3. Rick Perry and Jon Huntsman’s presidential candidacies
It’s always easy to look back after a campaign fails and say that it was a bad idea. But in the cases of both Jon Huntsman and Rick Perry, it really should have been clear from the outset that neither would work.
The theory of the Huntsman case was a sort of post-partisan appeal from a “grown-up” in the field. But that’s always a tough sell in a party primary, let alone at such a hard-right moment in the Republican Party. Add to that a candidate who’s been out of public office for years, and who was an Obama appointee, and it became tougher still.
It was clear by the fall that Huntsman’s candidacy wasn’t taking flight, so post-partisanship took a back seat to swinging at the front-running Mitt Romney. But Huntsman never seemed to have the love of the game that’s required to run for president — the town halls and ice cream socials and on-the-run stops candidates make several times a week.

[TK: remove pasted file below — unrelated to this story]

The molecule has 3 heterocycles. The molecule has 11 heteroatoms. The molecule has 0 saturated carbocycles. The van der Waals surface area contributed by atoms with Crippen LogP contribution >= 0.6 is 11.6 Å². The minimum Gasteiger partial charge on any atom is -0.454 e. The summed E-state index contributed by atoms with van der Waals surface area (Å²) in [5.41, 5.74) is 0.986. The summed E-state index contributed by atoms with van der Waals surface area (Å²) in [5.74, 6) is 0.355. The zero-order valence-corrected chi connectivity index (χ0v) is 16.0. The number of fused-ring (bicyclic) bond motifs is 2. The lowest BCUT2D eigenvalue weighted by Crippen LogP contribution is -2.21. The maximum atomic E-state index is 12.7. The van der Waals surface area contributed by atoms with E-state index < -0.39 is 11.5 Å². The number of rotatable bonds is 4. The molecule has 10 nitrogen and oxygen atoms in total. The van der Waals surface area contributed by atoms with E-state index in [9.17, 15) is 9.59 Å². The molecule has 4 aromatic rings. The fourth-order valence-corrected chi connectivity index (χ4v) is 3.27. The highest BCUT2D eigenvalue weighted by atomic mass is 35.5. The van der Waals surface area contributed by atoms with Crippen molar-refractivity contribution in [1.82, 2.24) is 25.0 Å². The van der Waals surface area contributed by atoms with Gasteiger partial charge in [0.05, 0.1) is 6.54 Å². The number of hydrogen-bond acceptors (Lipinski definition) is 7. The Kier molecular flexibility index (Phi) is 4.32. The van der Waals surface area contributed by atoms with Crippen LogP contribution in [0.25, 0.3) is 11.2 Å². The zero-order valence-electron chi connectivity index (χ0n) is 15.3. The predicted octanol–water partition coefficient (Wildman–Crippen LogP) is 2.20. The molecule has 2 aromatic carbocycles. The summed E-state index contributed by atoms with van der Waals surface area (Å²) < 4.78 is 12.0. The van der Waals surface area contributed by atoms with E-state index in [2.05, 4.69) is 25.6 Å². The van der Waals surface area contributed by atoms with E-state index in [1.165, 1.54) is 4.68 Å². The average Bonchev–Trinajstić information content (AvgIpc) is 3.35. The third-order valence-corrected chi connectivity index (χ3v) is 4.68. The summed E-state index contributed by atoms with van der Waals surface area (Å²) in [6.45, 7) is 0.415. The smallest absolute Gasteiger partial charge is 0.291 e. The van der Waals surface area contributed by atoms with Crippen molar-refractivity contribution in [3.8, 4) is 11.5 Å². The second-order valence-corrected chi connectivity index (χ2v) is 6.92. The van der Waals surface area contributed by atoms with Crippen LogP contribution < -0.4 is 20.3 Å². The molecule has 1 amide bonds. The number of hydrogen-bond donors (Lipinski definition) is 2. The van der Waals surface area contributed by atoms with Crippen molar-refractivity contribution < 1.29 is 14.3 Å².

Perry had the opposite problem — he was the ideal primary candidate on paper. He would have been a much tougher sell in a general election.